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Swap proves Taliban deals doable

– The exchange of Army Sgt. Bowe Bergdahl for five senior members of the Afghan Taliban marks the anticlimactic end of what the Obama administration had once hoped would be a bold diplomatic stroke to help broker peace in Afghanistan.

Bergdahl’s return is not, as originally envisioned, a step toward a larger U.S. bargain with the Taliban and the Afghan government. Instead, Bergdahl’s release represented the last major piece of unfinished Taliban business for the United States, as it winds down 13 years of combat and prepares for the departure of all U.S. fighting forces from Afghanistan by the end of this year.

But the successful handover does prove that deals can be made and that the United States has a channel for negotiation that the next Afghan president might be able to use, said current and former U.S officials and people familiar with a classified briefing to Congress on the Bergdahl swap.

The hope is that either of the two candidates vying to succeed Hamid Karzai as Afghanistan’s leader could build on the established contacts to seek political reconciliation with the Taliban.

The United States could play a role in fostering or facilitating talks but would have little or no direct stake, U.S. officials said.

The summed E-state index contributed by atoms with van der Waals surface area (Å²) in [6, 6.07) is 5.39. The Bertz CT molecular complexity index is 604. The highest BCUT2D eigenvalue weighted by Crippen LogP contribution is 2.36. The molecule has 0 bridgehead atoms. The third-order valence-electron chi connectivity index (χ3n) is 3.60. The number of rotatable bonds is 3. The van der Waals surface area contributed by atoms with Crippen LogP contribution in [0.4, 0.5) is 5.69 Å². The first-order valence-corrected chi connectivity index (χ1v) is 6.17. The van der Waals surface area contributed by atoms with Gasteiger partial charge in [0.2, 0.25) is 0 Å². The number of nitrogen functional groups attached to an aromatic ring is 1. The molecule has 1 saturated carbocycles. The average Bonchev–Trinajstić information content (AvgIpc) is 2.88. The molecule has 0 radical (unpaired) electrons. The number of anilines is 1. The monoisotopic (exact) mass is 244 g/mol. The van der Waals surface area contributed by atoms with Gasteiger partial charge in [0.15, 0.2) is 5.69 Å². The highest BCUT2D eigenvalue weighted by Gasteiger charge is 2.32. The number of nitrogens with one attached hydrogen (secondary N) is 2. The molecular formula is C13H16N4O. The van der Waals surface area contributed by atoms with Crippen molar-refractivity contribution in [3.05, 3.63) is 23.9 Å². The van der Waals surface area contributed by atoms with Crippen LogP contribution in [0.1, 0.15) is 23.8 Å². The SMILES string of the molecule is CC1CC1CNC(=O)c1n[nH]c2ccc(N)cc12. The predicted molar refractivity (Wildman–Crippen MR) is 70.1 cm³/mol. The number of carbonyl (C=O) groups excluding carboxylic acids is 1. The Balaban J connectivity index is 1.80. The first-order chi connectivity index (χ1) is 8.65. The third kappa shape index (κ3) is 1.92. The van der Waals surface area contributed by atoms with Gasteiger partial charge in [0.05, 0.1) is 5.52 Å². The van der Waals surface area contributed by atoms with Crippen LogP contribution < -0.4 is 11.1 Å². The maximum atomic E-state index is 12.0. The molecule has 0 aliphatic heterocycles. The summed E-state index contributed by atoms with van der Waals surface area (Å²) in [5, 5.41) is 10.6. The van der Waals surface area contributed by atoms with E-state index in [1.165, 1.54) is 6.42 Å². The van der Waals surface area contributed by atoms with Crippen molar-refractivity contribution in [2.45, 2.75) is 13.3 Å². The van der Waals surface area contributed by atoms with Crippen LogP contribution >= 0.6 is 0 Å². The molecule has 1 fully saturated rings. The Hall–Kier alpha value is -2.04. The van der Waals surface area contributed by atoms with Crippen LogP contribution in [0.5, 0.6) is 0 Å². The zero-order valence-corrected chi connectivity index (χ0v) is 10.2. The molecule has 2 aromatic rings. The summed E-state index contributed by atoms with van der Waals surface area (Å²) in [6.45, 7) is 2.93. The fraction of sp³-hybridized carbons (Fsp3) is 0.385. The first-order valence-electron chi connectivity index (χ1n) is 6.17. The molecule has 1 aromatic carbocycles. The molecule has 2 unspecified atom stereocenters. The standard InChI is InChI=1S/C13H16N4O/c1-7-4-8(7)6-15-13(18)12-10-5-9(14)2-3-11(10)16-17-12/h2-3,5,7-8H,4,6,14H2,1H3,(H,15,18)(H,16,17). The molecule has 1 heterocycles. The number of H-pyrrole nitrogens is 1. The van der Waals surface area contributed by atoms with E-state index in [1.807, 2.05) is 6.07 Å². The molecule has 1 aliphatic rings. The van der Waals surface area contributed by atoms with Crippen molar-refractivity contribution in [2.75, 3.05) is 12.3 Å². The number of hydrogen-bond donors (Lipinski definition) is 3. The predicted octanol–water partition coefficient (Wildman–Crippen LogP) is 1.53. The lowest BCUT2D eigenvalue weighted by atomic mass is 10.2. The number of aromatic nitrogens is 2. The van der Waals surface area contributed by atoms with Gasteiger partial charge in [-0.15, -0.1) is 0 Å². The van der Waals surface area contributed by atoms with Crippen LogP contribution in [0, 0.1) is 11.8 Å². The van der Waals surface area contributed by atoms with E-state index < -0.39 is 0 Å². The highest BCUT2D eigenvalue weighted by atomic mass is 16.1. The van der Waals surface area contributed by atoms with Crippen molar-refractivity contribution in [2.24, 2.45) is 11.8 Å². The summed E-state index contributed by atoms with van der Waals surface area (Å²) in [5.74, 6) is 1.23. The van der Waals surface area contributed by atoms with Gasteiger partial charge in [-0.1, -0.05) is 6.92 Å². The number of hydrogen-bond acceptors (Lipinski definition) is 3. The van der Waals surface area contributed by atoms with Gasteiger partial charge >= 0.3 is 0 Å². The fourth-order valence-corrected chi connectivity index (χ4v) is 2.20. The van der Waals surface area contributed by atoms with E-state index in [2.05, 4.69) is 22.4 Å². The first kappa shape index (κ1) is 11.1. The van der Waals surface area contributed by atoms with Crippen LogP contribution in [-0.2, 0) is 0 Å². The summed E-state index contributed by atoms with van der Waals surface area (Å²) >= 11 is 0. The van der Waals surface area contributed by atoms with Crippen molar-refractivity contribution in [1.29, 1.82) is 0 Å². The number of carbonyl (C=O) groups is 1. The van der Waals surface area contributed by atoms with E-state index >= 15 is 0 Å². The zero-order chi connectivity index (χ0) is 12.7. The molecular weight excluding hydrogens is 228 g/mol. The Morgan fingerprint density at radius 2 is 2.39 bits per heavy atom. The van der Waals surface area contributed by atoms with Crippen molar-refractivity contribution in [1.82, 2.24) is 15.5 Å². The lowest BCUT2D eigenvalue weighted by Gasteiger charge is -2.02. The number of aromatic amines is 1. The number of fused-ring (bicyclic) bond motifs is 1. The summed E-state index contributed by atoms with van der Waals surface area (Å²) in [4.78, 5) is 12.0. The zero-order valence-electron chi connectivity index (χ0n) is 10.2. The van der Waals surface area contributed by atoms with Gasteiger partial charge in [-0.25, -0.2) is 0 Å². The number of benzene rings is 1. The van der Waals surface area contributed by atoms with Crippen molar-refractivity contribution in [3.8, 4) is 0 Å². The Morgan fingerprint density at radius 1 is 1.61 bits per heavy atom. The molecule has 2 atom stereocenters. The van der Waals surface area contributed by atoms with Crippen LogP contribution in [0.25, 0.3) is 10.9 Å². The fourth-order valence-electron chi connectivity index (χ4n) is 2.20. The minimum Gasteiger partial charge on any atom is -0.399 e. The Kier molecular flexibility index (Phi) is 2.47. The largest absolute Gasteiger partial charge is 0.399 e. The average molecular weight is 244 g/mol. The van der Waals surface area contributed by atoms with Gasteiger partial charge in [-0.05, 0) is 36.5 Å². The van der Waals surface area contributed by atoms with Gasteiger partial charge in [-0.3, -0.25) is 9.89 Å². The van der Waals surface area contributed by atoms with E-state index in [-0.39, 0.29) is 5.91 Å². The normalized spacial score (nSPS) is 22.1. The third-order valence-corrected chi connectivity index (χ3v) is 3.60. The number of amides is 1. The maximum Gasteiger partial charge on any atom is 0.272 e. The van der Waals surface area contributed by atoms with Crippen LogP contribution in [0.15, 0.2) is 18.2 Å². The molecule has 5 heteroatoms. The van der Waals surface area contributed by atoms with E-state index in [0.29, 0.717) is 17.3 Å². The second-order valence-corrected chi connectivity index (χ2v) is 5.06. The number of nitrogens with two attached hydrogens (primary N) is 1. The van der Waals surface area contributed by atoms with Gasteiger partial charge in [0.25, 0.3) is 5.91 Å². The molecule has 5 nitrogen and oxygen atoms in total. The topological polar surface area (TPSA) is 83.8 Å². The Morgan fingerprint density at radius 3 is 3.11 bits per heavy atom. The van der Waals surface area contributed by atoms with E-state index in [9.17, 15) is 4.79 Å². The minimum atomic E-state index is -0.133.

“For a long time, it was hoped that the detainee exchange would be accompanied by several other steps,” including a Taliban break with al-Qaida and the opening of direct contacts between the Afghan government and the insurgents, a senior State Department official said Friday.

“That proved impossible to arrange for a variety of different reasons and within this time frame, so we didn’t achieve as much as we would have liked,” the official said. “But neither is it nothing. We have created precedent and a basis that might well provide an opening in the future.”

Current and former officials requested anonymity because they were not authorized to discuss the secret talks; elements of the negotiation with the Taliban remain classified.

A presidential runoff vote will be held June 14, and the new Afghan leader is scheduled to take over in August. Both candidates have indicated support for the principle of political talks and eventual reconciliation with the Taliban insurgency, but there are no timelines or specific proposals on the table.

The Taliban are expected to fight as usual during the summer months this year and follow their pattern of retreating from heavy fighting in the coming winter.

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